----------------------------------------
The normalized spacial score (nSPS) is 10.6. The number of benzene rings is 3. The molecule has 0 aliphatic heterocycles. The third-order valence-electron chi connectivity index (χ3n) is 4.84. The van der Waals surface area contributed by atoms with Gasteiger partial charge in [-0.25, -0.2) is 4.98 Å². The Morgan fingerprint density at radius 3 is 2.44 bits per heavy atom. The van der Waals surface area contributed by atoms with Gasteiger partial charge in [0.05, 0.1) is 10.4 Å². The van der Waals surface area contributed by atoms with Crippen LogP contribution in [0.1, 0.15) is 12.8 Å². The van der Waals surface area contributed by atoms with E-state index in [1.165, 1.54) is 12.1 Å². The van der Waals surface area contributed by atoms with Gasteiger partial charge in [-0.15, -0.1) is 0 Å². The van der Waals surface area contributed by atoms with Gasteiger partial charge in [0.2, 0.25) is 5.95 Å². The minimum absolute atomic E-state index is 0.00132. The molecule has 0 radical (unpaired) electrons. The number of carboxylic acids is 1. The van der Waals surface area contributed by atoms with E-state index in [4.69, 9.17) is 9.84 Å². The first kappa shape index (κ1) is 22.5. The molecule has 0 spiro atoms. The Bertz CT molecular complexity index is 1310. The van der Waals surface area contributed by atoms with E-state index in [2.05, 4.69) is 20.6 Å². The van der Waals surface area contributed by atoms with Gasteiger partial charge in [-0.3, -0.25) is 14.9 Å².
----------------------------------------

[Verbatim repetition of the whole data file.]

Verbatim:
The normalized spacial score (nSPS) is 10.6. The number of benzene rings is 3. The molecule has 0 aliphatic heterocycles. The third-order valence-electron chi connectivity index (χ3n) is 4.84. The van der Waals surface area contributed by atoms with Gasteiger partial charge in [-0.25, -0.2) is 4.98 Å². The Morgan fingerprint density at radius 3 is 2.44 bits per heavy atom. The van der Waals surface area contributed by atoms with Gasteiger partial charge in [0.05, 0.1) is 10.4 Å². The van der Waals surface area contributed by atoms with Crippen LogP contribution in [0.1, 0.15) is 12.8 Å². The van der Waals surface area contributed by atoms with E-state index in [1.165, 1.54) is 12.1 Å². The van der Waals surface area contributed by atoms with Gasteiger partial charge in [-0.15, -0.1) is 0 Å². The van der Waals surface area contributed by atoms with Gasteiger partial charge in [0.2, 0.25) is 5.95 Å². The minimum absolute atomic E-state index is 0.00132. The molecule has 0 radical (unpaired) electrons. The number of carboxylic acids is 1. The van der Waals surface area contributed by atoms with E-state index in [4.69, 9.17) is 9.84 Å². The first kappa shape index (κ1) is 22.5. The molecule has 0 spiro atoms. The Bertz CT molecular complexity index is 1310. The van der Waals surface area contributed by atoms with E-state index in [2.05, 4.69) is 20.6 Å². The van der Waals surface area contributed by atoms with Gasteiger partial charge in [-0.3, -0.25) is 14.9 Å².